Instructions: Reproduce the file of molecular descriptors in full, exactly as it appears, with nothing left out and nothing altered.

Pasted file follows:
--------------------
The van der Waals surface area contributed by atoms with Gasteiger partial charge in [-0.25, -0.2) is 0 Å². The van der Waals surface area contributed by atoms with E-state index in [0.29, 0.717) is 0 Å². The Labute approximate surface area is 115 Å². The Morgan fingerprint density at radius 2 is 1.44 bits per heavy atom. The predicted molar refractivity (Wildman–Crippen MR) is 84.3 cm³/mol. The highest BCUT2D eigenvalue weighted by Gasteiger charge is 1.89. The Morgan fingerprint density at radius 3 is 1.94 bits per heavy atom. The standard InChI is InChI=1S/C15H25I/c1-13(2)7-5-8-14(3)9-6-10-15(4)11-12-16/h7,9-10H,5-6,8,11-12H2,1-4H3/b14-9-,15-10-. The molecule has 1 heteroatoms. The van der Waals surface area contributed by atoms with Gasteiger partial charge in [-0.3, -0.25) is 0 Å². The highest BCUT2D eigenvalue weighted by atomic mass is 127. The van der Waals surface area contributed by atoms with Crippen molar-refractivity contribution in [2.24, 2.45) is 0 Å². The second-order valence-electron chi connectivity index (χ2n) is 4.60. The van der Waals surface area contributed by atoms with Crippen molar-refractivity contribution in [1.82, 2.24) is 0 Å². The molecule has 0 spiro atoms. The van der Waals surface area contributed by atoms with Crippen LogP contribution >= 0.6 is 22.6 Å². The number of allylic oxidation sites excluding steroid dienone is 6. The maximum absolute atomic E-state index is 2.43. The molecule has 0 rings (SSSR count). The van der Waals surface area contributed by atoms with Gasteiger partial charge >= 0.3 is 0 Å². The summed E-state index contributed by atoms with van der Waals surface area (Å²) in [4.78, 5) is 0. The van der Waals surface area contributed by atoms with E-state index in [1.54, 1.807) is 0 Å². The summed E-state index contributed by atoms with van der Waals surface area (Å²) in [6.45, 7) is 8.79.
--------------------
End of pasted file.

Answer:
The van der Waals surface area contributed by atoms with Gasteiger partial charge in [-0.25, -0.2) is 0 Å². The van der Waals surface area contributed by atoms with E-state index in [0.29, 0.717) is 0 Å². The Labute approximate surface area is 115 Å². The Morgan fingerprint density at radius 2 is 1.44 bits per heavy atom. The predicted molar refractivity (Wildman–Crippen MR) is 84.3 cm³/mol. The highest BCUT2D eigenvalue weighted by Gasteiger charge is 1.89. The Morgan fingerprint density at radius 3 is 1.94 bits per heavy atom. The standard InChI is InChI=1S/C15H25I/c1-13(2)7-5-8-14(3)9-6-10-15(4)11-12-16/h7,9-10H,5-6,8,11-12H2,1-4H3/b14-9-,15-10-. The molecule has 1 heteroatoms. The van der Waals surface area contributed by atoms with Gasteiger partial charge in [-0.3, -0.25) is 0 Å². The highest BCUT2D eigenvalue weighted by atomic mass is 127. The van der Waals surface area contributed by atoms with Crippen molar-refractivity contribution in [2.24, 2.45) is 0 Å². The second-order valence-electron chi connectivity index (χ2n) is 4.60. The van der Waals surface area contributed by atoms with Crippen molar-refractivity contribution in [1.82, 2.24) is 0 Å². The molecule has 0 spiro atoms. The van der Waals surface area contributed by atoms with Crippen LogP contribution >= 0.6 is 22.6 Å². The number of allylic oxidation sites excluding steroid dienone is 6. The maximum absolute atomic E-state index is 2.43. The molecule has 0 rings (SSSR count). The van der Waals surface area contributed by atoms with Gasteiger partial charge >= 0.3 is 0 Å². The summed E-state index contributed by atoms with van der Waals surface area (Å²) in [4.78, 5) is 0. The van der Waals surface area contributed by atoms with E-state index in [1.54, 1.807) is 0 Å². The summed E-state index contributed by atoms with van der Waals surface area (Å²) in [6.45, 7) is 8.79.